Study Rationale: Parkinson’s disease (PD) is a devastating neurologic disease and current treatments are unable to prevent the worsening of symptoms. One problem in developing new therapies has been an inability to monitor PD symptoms precisely enough to tell if early disease treatments are working. New wearable digital devices could overcome this challenge by allowing for objective, frequent and remote assessment of symptoms and treatment effectiveness. To facilitate the development of effective treatments, however, these digital devices would have to monitor symptoms that are bothersome and important to people with early PD.
Hypothesis: We hypothesize that digital measures monitored in the WATCH-PD study (a multicenter trial that evaluated digital health technologies in individuals with early, untreated PD) will provide information about symptoms that are important from the perspective of people with PD.
Study Design: We will systematically identify bothersome symptoms and their effect on quality of life in people with early PD, and we will track how these symptoms change over time for two consecutive years after a baseline evaluation. To do this, we will conduct online surveys and on-on-one online qualitative interviews with 40 people with PD. Interviews will use digital symptom mapping to identify all personal symptoms of PD and how the individual is affected. Lastly, we will ask participants to evaluate the usefulness of ten different smartphone application tasks used in WATCH-PD in monitoring their own symptoms.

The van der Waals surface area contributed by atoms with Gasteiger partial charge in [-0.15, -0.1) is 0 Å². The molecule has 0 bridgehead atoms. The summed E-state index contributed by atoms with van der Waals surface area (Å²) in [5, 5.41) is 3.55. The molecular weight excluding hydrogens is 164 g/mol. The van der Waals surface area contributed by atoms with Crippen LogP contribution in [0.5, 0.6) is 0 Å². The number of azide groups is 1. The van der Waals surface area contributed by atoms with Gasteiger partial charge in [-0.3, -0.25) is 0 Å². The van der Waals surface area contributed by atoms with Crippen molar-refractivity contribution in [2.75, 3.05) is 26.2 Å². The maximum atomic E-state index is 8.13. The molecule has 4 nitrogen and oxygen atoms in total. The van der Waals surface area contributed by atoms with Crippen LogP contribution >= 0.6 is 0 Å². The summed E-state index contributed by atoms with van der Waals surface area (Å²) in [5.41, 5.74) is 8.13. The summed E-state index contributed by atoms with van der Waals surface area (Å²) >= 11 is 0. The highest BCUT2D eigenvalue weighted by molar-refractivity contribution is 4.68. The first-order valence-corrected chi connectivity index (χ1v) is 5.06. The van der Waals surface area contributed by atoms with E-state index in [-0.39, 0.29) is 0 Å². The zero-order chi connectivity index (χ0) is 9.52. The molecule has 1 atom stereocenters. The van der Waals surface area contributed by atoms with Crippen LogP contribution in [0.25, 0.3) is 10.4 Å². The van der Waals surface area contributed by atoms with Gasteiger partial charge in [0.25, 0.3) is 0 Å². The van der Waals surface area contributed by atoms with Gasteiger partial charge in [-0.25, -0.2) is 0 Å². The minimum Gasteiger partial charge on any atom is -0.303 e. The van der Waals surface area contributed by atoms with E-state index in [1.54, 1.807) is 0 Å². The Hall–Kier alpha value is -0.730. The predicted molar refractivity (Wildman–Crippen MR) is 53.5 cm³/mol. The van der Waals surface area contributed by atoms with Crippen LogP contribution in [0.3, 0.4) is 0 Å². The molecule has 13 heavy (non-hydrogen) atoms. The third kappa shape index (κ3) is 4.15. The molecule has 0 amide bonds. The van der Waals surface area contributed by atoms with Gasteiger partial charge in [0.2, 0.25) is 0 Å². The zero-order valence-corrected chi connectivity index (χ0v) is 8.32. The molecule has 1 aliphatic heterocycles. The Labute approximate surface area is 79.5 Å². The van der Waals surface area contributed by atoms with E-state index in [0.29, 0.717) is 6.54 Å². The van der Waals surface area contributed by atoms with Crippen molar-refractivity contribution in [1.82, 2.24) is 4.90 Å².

Impact on Diagnosis/Treatment of Parkinson’s disease: This project will help us understand which aspects of PD are most bothersome and important from the patient perspective, how bothersome symptoms and impacts change over time and how these relate to the digital measures used in WATCH-PD.
Next Steps for Development: Results from this study will be used to inform the use of digital measures in clinical trials for PD and support more objective, precise, and patient-centered measures of PD. This focus on how individuals experience PD will facilitate more efficient and meaningful evaluation of future PD therapies.